Ghost trains AKA parlimentry services

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wintonian

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It seems the BBC have done a short piece on this which can be seen here.

at some point later I'll find and add the Newhaven Harbour video here again being particularly relevant and a rather good video I think.

BBC News said:
You won't see them every day, and they rarely run when you might actually want to use them - but they're beloved by rail enthusiasts.

"Parliamentary" trains - also known as "ghost" trains - are strange services which often run just once a week and in one direction.

They exist in order to keep certain lines open, because without them the train operators would often have to close the route - something which costs time and money.

But tracking these trains down - and taking a journey on them - is the particular passion of a select group of ghost train "hunters".
BBC News went along for the ride.


Edit: the observant of you will note I meant Newhaven Marine not Harbour although Newhaven Harbour is in it.

Ghost train hunting - Newhaven.
 
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SprinterMan

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It seems the BBC have done a short piece on this which can be seen here.

at some point later I'll find and add the Newhaven Harbour video here again being particularly relevant and a rather good video I think.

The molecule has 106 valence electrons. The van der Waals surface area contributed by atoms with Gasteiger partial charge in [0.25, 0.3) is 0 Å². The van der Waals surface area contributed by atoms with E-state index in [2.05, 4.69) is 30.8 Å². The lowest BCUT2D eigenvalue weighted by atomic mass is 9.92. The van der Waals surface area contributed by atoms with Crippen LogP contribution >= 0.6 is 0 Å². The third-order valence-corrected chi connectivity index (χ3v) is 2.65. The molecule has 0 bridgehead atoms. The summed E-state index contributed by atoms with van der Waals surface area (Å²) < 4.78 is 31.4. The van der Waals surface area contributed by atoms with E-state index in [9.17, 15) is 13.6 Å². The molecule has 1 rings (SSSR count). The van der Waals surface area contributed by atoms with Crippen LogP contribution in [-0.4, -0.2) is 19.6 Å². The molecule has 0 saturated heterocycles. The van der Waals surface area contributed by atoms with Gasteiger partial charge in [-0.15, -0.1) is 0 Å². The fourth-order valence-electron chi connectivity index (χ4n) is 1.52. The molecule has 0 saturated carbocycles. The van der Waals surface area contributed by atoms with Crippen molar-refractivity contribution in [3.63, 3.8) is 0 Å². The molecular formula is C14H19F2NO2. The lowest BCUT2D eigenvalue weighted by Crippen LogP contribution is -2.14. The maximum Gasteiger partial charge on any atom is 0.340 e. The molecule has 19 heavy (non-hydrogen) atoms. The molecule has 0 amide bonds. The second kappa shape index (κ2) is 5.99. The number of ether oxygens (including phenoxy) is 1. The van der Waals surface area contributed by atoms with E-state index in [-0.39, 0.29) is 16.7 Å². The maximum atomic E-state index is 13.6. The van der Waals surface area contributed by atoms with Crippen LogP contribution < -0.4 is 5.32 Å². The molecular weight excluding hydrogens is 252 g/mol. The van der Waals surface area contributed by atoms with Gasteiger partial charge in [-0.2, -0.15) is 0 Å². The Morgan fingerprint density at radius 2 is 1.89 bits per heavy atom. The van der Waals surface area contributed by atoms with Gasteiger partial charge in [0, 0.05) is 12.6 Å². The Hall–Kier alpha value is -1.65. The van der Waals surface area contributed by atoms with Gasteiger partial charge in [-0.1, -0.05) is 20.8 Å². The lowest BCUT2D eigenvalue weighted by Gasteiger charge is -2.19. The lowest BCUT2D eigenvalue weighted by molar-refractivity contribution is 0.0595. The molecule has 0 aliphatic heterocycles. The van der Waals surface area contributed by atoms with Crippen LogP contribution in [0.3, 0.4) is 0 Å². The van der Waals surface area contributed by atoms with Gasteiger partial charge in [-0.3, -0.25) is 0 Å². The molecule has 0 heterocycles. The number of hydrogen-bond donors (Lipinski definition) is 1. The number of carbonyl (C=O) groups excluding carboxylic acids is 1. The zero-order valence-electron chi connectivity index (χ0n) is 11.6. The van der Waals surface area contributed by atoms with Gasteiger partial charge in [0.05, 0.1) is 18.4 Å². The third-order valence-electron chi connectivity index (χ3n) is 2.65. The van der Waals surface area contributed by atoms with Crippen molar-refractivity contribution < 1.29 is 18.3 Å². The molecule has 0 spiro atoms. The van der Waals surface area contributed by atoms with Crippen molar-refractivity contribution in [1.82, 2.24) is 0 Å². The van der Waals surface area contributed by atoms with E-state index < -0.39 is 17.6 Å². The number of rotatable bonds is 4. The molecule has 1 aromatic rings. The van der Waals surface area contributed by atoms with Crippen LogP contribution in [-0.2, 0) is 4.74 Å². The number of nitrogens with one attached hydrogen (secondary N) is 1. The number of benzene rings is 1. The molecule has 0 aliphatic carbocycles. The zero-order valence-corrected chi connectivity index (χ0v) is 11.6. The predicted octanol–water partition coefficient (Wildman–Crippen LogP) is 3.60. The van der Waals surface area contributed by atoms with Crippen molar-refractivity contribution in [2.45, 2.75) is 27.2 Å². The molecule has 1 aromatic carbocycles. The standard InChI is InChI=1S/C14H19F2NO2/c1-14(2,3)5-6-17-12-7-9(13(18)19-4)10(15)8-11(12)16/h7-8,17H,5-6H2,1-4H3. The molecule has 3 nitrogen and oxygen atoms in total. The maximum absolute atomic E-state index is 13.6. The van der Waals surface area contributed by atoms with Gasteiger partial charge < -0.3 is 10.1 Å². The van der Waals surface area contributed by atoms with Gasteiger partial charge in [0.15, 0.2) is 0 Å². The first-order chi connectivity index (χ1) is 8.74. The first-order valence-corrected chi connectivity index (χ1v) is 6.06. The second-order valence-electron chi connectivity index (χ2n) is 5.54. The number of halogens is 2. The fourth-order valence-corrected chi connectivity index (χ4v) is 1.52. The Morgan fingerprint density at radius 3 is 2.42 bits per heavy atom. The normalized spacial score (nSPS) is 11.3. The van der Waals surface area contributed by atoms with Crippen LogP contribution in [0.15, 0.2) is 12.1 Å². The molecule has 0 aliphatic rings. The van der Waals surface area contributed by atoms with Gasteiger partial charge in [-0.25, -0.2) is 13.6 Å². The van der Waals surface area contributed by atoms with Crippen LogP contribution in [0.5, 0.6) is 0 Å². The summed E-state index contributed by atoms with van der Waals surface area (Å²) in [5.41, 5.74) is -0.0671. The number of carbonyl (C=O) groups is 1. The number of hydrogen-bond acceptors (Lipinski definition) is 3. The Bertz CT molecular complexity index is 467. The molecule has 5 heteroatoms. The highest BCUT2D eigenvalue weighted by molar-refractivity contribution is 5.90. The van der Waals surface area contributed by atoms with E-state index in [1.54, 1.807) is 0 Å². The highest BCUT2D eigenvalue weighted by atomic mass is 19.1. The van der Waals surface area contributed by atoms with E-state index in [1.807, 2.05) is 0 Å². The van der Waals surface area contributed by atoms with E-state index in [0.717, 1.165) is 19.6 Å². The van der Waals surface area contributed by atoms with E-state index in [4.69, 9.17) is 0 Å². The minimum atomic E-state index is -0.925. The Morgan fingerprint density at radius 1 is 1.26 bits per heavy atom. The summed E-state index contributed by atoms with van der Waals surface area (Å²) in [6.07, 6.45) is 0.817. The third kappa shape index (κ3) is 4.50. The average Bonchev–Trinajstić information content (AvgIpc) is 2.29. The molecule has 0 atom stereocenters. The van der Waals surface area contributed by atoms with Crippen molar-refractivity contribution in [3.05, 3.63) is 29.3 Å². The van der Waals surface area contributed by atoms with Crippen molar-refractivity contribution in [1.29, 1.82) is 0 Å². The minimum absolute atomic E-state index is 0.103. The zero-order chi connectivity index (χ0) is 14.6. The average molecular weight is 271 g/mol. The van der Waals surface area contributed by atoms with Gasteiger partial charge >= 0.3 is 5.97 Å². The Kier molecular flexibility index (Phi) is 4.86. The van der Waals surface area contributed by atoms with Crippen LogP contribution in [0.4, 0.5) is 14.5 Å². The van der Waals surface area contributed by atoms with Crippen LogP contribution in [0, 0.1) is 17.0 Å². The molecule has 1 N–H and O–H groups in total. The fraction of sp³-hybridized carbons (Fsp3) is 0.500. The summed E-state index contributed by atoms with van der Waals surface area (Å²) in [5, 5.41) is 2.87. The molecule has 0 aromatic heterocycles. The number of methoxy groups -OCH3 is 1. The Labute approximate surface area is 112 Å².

Brilliant, Thanks :D
For a short little film that was really good.
Helsby-Ellesmere Port and Stockport-Stalybridge :P
I wish I had a partner who was interested in ghost trains like the guy in the film :P (I just wish I had a partner ;))

Adam :D
 
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transportphoto

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What a brilliant film! For once the media isn't criticising the railways!
 

MK Tom

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That was awesome! The only parliamentary service I've ever done is the Polesworth stopper... must do more!
 

Chapeltom

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Done the Stockport to Stalybridge line, was an experience and a half! Doing the Helsby to Ellesmere Port line as well in 3 weeks time, pure coincidence as I'm travelling to the Wirral to tick a few Wetherspoons and watch some football! Didn't realise until I showed my mate the itinerary.
 

David Goddard

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Did the 1553SuO Norwich - Manchester yesterday, the only service each week to use the Ely West Curve. Lived near Ely for over twenty years and took til now to cover this section.
 

tbtc

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Helsby-Ellesmere Port is not a "Parliamentary" service - it's got four trains a day!

Sorry but there's a big difference between "Parliamentary" and "not very frequent" - far too often lines with several services a week get muddled into the former category...

/rant
 

trentside

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A good film from the BBC about railways for once. Made for interesting viewing!

Enjoyed the Newhaven Marine film too - first time I've seen footage of a train actually at the station.
 

glenbogle

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How many ghost trains run on the network, don't think there are any in Scotland, can these be listed for enthusiasts or are there to many ?
Fantastic clip and a right looker from Northern Rail!! ;)
 

D6975

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Interesting bit of film, but why Helsby-Ellesmere Port?
4 trains a day in each direction, Mondays to Saturdays.